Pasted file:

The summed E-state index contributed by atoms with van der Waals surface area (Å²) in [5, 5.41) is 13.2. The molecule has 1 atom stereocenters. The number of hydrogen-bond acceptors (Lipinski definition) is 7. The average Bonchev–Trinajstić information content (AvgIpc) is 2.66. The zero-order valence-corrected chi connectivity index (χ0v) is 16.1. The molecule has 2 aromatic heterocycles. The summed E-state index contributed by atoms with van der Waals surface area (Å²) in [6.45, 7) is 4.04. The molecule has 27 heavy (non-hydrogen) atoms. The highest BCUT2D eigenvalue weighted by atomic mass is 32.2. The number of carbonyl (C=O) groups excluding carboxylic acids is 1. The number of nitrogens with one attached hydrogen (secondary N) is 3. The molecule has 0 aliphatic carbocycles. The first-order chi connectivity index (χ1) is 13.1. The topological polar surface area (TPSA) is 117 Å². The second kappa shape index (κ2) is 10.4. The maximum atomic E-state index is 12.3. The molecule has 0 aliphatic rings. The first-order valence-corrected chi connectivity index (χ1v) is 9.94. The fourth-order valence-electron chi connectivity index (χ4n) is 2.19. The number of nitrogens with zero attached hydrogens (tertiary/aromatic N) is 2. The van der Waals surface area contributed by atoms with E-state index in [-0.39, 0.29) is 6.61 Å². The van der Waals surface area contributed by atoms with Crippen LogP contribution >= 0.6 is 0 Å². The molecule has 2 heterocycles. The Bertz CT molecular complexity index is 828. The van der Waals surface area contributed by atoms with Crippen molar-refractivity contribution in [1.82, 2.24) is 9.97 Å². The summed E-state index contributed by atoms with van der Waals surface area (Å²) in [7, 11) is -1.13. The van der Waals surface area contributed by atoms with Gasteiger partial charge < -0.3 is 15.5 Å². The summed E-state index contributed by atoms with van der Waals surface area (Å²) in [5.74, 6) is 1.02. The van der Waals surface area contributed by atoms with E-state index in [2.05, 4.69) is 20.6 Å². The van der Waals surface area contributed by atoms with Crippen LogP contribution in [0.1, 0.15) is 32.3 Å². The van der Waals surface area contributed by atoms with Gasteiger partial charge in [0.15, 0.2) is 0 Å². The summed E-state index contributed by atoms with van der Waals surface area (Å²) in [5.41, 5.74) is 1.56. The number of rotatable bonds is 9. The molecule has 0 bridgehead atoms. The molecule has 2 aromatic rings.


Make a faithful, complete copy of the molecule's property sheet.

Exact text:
The summed E-state index contributed by atoms with van der Waals surface area (Å²) in [5, 5.41) is 13.2. The molecule has 1 atom stereocenters. The number of hydrogen-bond acceptors (Lipinski definition) is 7. The average Bonchev–Trinajstić information content (AvgIpc) is 2.66. The zero-order valence-corrected chi connectivity index (χ0v) is 16.1. The molecule has 2 aromatic heterocycles. The summed E-state index contributed by atoms with van der Waals surface area (Å²) in [6.45, 7) is 4.04. The molecule has 27 heavy (non-hydrogen) atoms. The highest BCUT2D eigenvalue weighted by atomic mass is 32.2. The number of carbonyl (C=O) groups excluding carboxylic acids is 1. The number of nitrogens with one attached hydrogen (secondary N) is 3. The molecule has 0 aliphatic carbocycles. The first-order chi connectivity index (χ1) is 13.1. The topological polar surface area (TPSA) is 117 Å². The second kappa shape index (κ2) is 10.4. The maximum atomic E-state index is 12.3. The molecule has 0 aliphatic rings. The first-order valence-corrected chi connectivity index (χ1v) is 9.94. The fourth-order valence-electron chi connectivity index (χ4n) is 2.19. The number of nitrogens with zero attached hydrogens (tertiary/aromatic N) is 2. The van der Waals surface area contributed by atoms with E-state index in [-0.39, 0.29) is 6.61 Å². The van der Waals surface area contributed by atoms with Crippen LogP contribution >= 0.6 is 0 Å². The molecule has 2 heterocycles. The Bertz CT molecular complexity index is 828. The van der Waals surface area contributed by atoms with Crippen molar-refractivity contribution in [1.82, 2.24) is 9.97 Å². The summed E-state index contributed by atoms with van der Waals surface area (Å²) in [7, 11) is -1.13. The van der Waals surface area contributed by atoms with Gasteiger partial charge < -0.3 is 15.5 Å². The summed E-state index contributed by atoms with van der Waals surface area (Å²) in [5.74, 6) is 1.02. The van der Waals surface area contributed by atoms with E-state index in [2.05, 4.69) is 20.6 Å². The van der Waals surface area contributed by atoms with Crippen LogP contribution in [0.1, 0.15) is 32.3 Å². The van der Waals surface area contributed by atoms with Gasteiger partial charge in [0.15, 0.2) is 0 Å². The summed E-state index contributed by atoms with van der Waals surface area (Å²) in [5.41, 5.74) is 1.56. The number of rotatable bonds is 9. The molecule has 0 bridgehead atoms. The molecule has 2 aromatic rings.